In an unprecedented move, GitHub has announced that it would stop using all cookies not necessary for the website’s functioning. It has become common for even the supposedly privacy-friendly websites to use additional web cookies for tracking, analytics, and more.
GitHub says NO to annoying cookies
The code repository platform assures its users that they won’t be seeing the annoying cookie banners on GitHub anymore. The company says it has decided to remove all the cookies to respect users’ privacy. The removal of non-essential cookies would also mean that the site won’t send any tracking-based analytics information to third-party entities.
Since GitHub cannot be exempted from the law, the platform decided to remove non-essential cookies all at once. The company also assures users that it won’t be using any cookies for advertisement or tracking users on an external website. It is indeed a bold decision from a user privacy standpoint.
The code repository also adds that removing non-essential cookies would not impact the website’s overall user experience. Instead, it would be using web cookies that are essential for a smooth website experience. GitHub also says that it would be extending the protection of the said EU privacy law to every user, regardless of where they are from.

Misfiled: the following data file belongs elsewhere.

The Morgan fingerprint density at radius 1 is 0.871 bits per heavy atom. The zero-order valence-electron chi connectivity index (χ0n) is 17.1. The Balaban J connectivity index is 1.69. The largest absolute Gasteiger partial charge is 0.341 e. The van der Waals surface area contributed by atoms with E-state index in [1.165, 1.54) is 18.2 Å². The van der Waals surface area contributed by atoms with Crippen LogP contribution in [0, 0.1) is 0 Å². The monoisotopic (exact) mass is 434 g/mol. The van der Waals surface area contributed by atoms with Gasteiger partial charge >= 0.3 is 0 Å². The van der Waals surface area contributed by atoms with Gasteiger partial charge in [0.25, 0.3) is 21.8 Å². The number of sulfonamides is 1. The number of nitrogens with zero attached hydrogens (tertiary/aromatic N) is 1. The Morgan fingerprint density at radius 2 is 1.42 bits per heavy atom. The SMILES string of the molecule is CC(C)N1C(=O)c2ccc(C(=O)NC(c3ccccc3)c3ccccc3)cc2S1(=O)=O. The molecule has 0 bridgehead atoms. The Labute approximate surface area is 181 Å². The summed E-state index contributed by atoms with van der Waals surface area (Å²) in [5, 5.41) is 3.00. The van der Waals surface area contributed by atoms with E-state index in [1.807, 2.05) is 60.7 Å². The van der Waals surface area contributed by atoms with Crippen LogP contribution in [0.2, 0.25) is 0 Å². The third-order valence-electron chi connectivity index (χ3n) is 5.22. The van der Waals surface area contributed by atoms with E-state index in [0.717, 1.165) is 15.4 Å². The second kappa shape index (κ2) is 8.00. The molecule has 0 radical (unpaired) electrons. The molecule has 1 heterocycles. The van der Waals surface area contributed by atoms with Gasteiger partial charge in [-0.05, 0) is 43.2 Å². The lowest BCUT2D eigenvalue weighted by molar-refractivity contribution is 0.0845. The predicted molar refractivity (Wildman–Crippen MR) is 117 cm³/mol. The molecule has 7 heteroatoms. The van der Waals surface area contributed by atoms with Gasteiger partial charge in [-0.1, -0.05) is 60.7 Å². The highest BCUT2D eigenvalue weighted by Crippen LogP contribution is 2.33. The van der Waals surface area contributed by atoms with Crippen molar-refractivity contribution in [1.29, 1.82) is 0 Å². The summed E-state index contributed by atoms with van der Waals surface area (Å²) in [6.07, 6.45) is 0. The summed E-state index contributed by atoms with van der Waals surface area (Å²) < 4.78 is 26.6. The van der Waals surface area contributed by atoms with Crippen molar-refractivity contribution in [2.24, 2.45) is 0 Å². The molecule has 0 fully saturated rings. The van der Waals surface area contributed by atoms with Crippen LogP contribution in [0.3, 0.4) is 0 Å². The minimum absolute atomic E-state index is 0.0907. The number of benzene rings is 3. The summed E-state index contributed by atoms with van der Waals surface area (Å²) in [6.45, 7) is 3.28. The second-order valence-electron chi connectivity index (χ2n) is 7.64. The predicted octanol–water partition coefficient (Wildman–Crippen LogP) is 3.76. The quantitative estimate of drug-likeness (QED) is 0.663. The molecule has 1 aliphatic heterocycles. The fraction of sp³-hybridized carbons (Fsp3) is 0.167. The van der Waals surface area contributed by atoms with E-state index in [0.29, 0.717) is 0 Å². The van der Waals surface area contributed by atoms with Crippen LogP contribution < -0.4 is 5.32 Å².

Considering that tracking cookies on websites for continuous advertising and digital fingerprinting has become quite controversial, GitHub’s move seems to make a difference. However, it won’t be easy for all other websites to follow this route.
It happens because smaller websites and web apps have not much control over how the ad networks employ web cookies through their websites. Most site owners end up agreeing with the EULA and other agreements when they sign up for an ad network.
Given that tracking cookies allow ad networks to drive traffic that can convert, these networks will not stop using cookies anytime soon, either.